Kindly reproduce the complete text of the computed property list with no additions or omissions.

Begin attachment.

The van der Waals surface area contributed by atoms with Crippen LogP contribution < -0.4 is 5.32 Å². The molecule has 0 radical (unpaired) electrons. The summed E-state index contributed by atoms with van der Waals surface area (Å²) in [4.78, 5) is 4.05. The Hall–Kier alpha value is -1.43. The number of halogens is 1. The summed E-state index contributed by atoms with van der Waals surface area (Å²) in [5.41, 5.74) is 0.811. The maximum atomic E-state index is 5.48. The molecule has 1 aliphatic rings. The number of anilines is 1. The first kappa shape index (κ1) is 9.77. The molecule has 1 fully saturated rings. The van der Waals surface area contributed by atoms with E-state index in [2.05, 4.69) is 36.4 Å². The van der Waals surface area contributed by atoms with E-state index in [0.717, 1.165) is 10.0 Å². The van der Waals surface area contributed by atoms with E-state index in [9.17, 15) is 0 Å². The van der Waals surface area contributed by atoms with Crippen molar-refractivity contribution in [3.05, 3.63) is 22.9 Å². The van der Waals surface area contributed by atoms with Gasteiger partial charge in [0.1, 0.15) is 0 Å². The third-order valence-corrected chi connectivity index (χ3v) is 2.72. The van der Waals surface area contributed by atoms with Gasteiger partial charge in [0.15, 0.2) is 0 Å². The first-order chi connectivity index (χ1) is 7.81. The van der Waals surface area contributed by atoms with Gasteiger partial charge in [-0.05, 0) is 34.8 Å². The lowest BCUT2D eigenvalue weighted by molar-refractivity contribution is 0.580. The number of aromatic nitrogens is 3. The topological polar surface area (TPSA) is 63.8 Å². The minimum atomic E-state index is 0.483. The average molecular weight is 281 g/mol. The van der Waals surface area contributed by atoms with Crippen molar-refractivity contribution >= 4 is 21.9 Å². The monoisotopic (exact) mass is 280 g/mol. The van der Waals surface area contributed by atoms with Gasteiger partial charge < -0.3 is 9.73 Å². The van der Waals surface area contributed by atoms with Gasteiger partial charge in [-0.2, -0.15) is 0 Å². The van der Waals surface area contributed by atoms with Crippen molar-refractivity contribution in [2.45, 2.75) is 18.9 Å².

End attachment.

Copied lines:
The van der Waals surface area contributed by atoms with Crippen LogP contribution < -0.4 is 5.32 Å². The molecule has 0 radical (unpaired) electrons. The summed E-state index contributed by atoms with van der Waals surface area (Å²) in [4.78, 5) is 4.05. The Hall–Kier alpha value is -1.43. The number of halogens is 1. The summed E-state index contributed by atoms with van der Waals surface area (Å²) in [5.41, 5.74) is 0.811. The maximum atomic E-state index is 5.48. The molecule has 1 aliphatic rings. The number of anilines is 1. The first kappa shape index (κ1) is 9.77. The molecule has 1 fully saturated rings. The van der Waals surface area contributed by atoms with E-state index in [2.05, 4.69) is 36.4 Å². The van der Waals surface area contributed by atoms with E-state index in [0.717, 1.165) is 10.0 Å². The van der Waals surface area contributed by atoms with E-state index in [9.17, 15) is 0 Å². The van der Waals surface area contributed by atoms with Crippen molar-refractivity contribution in [3.05, 3.63) is 22.9 Å². The van der Waals surface area contributed by atoms with Gasteiger partial charge in [0.1, 0.15) is 0 Å². The third-order valence-corrected chi connectivity index (χ3v) is 2.72. The van der Waals surface area contributed by atoms with Gasteiger partial charge in [0.15, 0.2) is 0 Å². The first-order chi connectivity index (χ1) is 7.81. The van der Waals surface area contributed by atoms with Gasteiger partial charge in [-0.05, 0) is 34.8 Å². The lowest BCUT2D eigenvalue weighted by molar-refractivity contribution is 0.580. The number of aromatic nitrogens is 3. The topological polar surface area (TPSA) is 63.8 Å². The minimum atomic E-state index is 0.483. The average molecular weight is 281 g/mol. The van der Waals surface area contributed by atoms with Crippen molar-refractivity contribution >= 4 is 21.9 Å². The monoisotopic (exact) mass is 280 g/mol. The van der Waals surface area contributed by atoms with Gasteiger partial charge < -0.3 is 9.73 Å². The van der Waals surface area contributed by atoms with Gasteiger partial charge in [-0.2, -0.15) is 0 Å². The van der Waals surface area contributed by atoms with Crippen molar-refractivity contribution in [2.45, 2.75) is 18.9 Å².